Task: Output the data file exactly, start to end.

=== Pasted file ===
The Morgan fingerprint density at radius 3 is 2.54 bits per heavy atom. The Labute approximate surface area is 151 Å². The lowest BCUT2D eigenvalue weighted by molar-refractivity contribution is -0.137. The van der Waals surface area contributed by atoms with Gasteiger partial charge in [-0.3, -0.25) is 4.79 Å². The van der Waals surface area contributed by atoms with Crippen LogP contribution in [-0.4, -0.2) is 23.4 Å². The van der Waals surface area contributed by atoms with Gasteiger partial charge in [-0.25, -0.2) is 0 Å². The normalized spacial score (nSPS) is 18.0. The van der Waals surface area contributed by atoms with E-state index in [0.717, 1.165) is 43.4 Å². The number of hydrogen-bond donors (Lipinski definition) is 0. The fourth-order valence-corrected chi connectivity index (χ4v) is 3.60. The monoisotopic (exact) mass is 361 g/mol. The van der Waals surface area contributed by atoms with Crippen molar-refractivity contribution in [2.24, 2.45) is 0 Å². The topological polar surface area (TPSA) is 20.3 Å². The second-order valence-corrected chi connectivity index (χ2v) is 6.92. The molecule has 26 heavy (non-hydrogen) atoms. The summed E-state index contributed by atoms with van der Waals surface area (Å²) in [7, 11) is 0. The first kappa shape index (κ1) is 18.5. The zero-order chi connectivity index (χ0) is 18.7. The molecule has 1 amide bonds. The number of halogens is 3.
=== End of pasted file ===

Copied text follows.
The Morgan fingerprint density at radius 3 is 2.54 bits per heavy atom. The Labute approximate surface area is 151 Å². The lowest BCUT2D eigenvalue weighted by molar-refractivity contribution is -0.137. The van der Waals surface area contributed by atoms with Gasteiger partial charge in [-0.3, -0.25) is 4.79 Å². The van der Waals surface area contributed by atoms with Crippen LogP contribution in [-0.4, -0.2) is 23.4 Å². The van der Waals surface area contributed by atoms with Gasteiger partial charge in [-0.25, -0.2) is 0 Å². The normalized spacial score (nSPS) is 18.0. The van der Waals surface area contributed by atoms with E-state index in [0.717, 1.165) is 43.4 Å². The number of hydrogen-bond donors (Lipinski definition) is 0. The fourth-order valence-corrected chi connectivity index (χ4v) is 3.60. The monoisotopic (exact) mass is 361 g/mol. The van der Waals surface area contributed by atoms with Crippen molar-refractivity contribution in [2.24, 2.45) is 0 Å². The topological polar surface area (TPSA) is 20.3 Å². The second-order valence-corrected chi connectivity index (χ2v) is 6.92. The molecule has 26 heavy (non-hydrogen) atoms. The summed E-state index contributed by atoms with van der Waals surface area (Å²) in [7, 11) is 0. The first kappa shape index (κ1) is 18.5. The zero-order chi connectivity index (χ0) is 18.7. The molecule has 1 amide bonds. The number of halogens is 3.